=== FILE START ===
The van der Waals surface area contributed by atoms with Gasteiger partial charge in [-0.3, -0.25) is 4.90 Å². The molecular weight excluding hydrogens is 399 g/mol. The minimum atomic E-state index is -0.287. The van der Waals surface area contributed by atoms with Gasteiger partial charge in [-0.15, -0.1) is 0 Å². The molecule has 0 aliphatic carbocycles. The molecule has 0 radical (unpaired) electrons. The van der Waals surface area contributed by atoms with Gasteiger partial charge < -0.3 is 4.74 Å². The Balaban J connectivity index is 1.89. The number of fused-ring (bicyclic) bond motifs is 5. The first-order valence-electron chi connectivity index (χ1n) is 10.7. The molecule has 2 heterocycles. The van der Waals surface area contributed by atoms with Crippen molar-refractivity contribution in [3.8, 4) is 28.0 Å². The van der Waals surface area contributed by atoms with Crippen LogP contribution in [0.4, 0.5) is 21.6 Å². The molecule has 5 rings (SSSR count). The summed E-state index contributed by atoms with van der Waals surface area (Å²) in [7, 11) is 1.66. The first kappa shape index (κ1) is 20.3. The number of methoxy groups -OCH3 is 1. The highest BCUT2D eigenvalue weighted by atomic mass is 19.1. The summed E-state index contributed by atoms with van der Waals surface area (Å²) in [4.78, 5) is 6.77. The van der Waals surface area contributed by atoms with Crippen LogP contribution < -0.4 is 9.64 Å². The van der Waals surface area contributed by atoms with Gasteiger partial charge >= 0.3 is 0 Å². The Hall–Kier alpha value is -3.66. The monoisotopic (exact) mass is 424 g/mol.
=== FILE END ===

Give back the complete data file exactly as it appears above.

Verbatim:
The van der Waals surface area contributed by atoms with Gasteiger partial charge in [-0.3, -0.25) is 4.90 Å². The molecular weight excluding hydrogens is 399 g/mol. The minimum atomic E-state index is -0.287. The van der Waals surface area contributed by atoms with Gasteiger partial charge in [-0.15, -0.1) is 0 Å². The molecule has 0 aliphatic carbocycles. The molecule has 0 radical (unpaired) electrons. The van der Waals surface area contributed by atoms with Gasteiger partial charge < -0.3 is 4.74 Å². The Balaban J connectivity index is 1.89. The number of fused-ring (bicyclic) bond motifs is 5. The first-order valence-electron chi connectivity index (χ1n) is 10.7. The molecule has 2 heterocycles. The van der Waals surface area contributed by atoms with Crippen molar-refractivity contribution in [3.8, 4) is 28.0 Å². The van der Waals surface area contributed by atoms with Crippen LogP contribution in [0.4, 0.5) is 21.6 Å². The molecule has 5 rings (SSSR count). The summed E-state index contributed by atoms with van der Waals surface area (Å²) in [7, 11) is 1.66. The first kappa shape index (κ1) is 20.3. The number of methoxy groups -OCH3 is 1. The highest BCUT2D eigenvalue weighted by atomic mass is 19.1. The summed E-state index contributed by atoms with van der Waals surface area (Å²) in [4.78, 5) is 6.77. The van der Waals surface area contributed by atoms with Crippen LogP contribution < -0.4 is 9.64 Å². The van der Waals surface area contributed by atoms with Gasteiger partial charge >= 0.3 is 0 Å². The Hall–Kier alpha value is -3.66. The monoisotopic (exact) mass is 424 g/mol.